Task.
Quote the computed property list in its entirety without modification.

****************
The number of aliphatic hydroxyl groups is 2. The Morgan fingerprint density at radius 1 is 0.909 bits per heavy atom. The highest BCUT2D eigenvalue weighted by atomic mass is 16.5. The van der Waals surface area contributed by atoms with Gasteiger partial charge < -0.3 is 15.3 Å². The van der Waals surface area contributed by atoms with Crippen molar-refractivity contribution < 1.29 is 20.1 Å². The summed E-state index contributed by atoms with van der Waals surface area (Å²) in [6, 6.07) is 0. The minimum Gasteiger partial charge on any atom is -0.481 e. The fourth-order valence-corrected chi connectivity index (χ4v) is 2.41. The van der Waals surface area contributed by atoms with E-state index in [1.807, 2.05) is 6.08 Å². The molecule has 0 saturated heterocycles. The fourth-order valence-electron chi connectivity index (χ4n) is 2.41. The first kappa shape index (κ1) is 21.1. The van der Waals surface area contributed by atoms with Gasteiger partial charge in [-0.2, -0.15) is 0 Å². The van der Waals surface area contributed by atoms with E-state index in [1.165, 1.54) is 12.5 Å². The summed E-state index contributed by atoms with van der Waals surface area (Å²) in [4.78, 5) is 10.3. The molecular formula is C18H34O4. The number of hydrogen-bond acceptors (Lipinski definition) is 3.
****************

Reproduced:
The number of aliphatic hydroxyl groups is 2. The Morgan fingerprint density at radius 1 is 0.909 bits per heavy atom. The highest BCUT2D eigenvalue weighted by atomic mass is 16.5. The van der Waals surface area contributed by atoms with Gasteiger partial charge < -0.3 is 15.3 Å². The van der Waals surface area contributed by atoms with Crippen molar-refractivity contribution < 1.29 is 20.1 Å². The summed E-state index contributed by atoms with van der Waals surface area (Å²) in [6, 6.07) is 0. The minimum Gasteiger partial charge on any atom is -0.481 e. The fourth-order valence-corrected chi connectivity index (χ4v) is 2.41. The van der Waals surface area contributed by atoms with E-state index in [1.807, 2.05) is 6.08 Å². The molecule has 0 saturated heterocycles. The fourth-order valence-electron chi connectivity index (χ4n) is 2.41. The first kappa shape index (κ1) is 21.1. The van der Waals surface area contributed by atoms with Gasteiger partial charge in [-0.2, -0.15) is 0 Å². The van der Waals surface area contributed by atoms with E-state index in [1.165, 1.54) is 12.5 Å². The summed E-state index contributed by atoms with van der Waals surface area (Å²) in [4.78, 5) is 10.3. The molecular formula is C18H34O4. The number of hydrogen-bond acceptors (Lipinski definition) is 3.